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Gone Phishing: Charleston-based tribute band plays New Brookland Tavern


Photo provided/Stuart White

The Charleston-based quartet Runaway Gin, who played two sets at New Brookland Tavern Jan. 26, is, without question, a tribute band.

But their material, primarily the songs of the jam band titans Phish, makes things a bit tricky.

Phish doesn’t have hits, per se, and mostly uses its extensive catalog as convenient vehicles for a kind of unique improvisation only possible with the specific interplay between four members of the band.

So what are folks coming for?

Guitarist Andy Greenberg, a Charleston music scene vet who started Runaway Gin in 2014, attributed it to two things – wanting to have fun and the sense of community that fans feel around Phish.

“A lot of the places that we play, the Phish fans are not really all together unless Phish is in town,” he said. “Although there are obviously other bands that are similar in genre that come through and bring those people together, I do think the fact there's a big community as part of these shows that people come out to meet and hang out with other Phish fans that makes a difference.”

He speaks with some authority here, having been to over 250 Phish shows since 1995 and having played well over 600 gigs as Runaway Gin.

Over time, Runaway Gin has become one of the most notable Phish tribute bands in the country, playing major festivals and top venues, including a sold-out run at the Hard Rock Cafe in Chicago during the Grateful Dead 50th anniversary run. They are consistently voted the best Phish tribute band on jam band Twitter, becoming part of Phish's extended universe in the same way groups like Dark Star Orchestra and Joe Russo’s Almost Dead have carried on the legacy of Garcia and company.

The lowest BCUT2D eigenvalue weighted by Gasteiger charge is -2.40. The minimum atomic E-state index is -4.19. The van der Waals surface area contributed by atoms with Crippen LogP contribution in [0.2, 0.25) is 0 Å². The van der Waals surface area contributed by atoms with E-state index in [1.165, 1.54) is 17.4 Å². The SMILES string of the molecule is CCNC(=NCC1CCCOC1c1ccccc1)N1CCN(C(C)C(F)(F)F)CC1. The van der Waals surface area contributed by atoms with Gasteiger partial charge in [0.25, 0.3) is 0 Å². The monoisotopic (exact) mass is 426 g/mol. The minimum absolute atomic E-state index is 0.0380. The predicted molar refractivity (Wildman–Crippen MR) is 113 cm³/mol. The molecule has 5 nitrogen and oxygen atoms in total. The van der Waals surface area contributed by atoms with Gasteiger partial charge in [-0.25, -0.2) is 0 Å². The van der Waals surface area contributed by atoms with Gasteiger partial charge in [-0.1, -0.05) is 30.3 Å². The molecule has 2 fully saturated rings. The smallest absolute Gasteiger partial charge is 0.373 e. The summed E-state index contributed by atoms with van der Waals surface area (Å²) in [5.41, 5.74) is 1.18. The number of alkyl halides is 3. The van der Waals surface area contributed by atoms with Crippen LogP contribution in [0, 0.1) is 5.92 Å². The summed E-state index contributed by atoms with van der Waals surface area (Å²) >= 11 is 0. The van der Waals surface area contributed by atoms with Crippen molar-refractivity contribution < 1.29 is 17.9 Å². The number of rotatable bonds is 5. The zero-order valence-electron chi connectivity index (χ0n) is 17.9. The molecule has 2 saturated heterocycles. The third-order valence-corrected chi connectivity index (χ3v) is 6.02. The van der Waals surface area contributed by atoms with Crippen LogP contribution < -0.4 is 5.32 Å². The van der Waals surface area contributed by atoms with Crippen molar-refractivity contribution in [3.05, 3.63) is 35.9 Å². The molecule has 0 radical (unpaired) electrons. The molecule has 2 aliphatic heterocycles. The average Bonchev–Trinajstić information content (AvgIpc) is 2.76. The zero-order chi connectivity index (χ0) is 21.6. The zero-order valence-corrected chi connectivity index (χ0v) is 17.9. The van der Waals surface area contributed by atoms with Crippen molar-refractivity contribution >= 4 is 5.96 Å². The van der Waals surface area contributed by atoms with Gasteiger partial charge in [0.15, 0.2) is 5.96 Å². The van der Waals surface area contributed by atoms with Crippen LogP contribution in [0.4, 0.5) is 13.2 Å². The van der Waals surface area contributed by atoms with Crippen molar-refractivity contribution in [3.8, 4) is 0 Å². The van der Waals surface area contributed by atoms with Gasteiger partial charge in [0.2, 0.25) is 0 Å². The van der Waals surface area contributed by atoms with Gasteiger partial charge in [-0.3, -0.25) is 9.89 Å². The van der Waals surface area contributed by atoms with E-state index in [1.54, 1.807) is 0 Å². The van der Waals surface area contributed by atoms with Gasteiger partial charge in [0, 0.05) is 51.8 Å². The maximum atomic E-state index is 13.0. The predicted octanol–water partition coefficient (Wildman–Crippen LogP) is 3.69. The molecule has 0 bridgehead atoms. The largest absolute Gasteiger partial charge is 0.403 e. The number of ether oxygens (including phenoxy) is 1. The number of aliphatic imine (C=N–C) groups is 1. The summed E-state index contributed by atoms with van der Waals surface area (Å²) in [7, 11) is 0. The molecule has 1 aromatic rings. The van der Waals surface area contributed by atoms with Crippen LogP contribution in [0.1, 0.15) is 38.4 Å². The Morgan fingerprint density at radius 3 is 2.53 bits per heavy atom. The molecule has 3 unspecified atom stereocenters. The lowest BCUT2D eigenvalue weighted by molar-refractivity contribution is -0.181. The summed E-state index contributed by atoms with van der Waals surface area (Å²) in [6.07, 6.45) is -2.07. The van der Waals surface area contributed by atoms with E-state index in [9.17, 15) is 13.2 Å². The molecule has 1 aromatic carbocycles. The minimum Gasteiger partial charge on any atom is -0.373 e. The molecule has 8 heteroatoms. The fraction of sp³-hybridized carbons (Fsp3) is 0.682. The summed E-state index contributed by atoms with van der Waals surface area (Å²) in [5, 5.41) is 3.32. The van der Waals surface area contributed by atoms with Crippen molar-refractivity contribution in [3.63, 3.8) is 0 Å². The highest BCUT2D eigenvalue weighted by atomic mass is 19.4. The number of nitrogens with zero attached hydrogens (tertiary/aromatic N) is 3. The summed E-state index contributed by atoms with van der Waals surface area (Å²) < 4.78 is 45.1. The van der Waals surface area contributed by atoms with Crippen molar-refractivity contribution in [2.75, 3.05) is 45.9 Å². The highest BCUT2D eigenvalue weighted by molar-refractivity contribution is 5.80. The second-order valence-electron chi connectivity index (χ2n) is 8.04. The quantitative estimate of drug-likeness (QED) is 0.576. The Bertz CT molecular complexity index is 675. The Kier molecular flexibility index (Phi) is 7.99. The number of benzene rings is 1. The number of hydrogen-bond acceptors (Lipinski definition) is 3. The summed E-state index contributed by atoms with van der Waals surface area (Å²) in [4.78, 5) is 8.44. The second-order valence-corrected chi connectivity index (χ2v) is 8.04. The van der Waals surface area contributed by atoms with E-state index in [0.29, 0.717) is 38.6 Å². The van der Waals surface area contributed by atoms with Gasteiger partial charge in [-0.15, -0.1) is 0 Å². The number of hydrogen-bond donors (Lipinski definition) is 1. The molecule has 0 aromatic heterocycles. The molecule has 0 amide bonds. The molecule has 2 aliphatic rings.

The group originally started at the behest of Pour House owner Alex Harris. His bar needed something to augment their successful Grateful Dead tribute on Wednesdays, and Greenberg had previously done various Phish tribute acts alongside other original funk bands.

“I think before we played our first gig, we already had offers coming in from out of town,” Greenberg said. “So it was just obvious that there was a demand for it. Not as many people were doing it back then – there’s a lot more Phish tributes nowadays.”

The other half of it is the fact that one of the central appeals of a Phish show is that no two Phish songs are the same, with new improvisations each night. As long as the four members – Greenberg, keyboardist Jennifer Reiser, drummer Sean Bing and bassist Tim Khayat – of Runaway Gin can improvise well, most of the central appeal remains intact.

“You have to learn the songs, we never really originally put a whole lot of attention on to practicing jamming,” Greenberg said. “We know the part where Phish usually goes off, and then we just try to do something and create our own way of jamming.”

That’s not to say that the group doesn’t delve deep into Phish history –Greenberg said the band was originally going for the version of Phish that existed in the early 2010s, with a type of collective improvisation. Even still, Runaway Gin will mine all different eras of the group, from the madcap speed of the early 90s to the drone-funk innovations of the late 90s and ambient textures of Phish 2.0 in the 2000s, for inspiration.

Greenberg admitted that not everything his band does is exactly like Phish. In fact, he said there are some shows where folks might not even realize it's a tribute band, but that fact alone makes them most like Phish, he said.

“So it's kind of this this existential crisis kind of thing – you can try and sound like Phish, but then you're not really being a good tribute, in the sense that we would be scripted, and they weren't," Greenberg said.

“I think the way that I've approached the whole thing has been very much unplanned and spontaneous. I never set out to play the songs more than anybody else or anything like that... I just always felt like, from the first time I heard them, that that they were going to be and then eventually became an integral part of me as a person and as a musician," he said.

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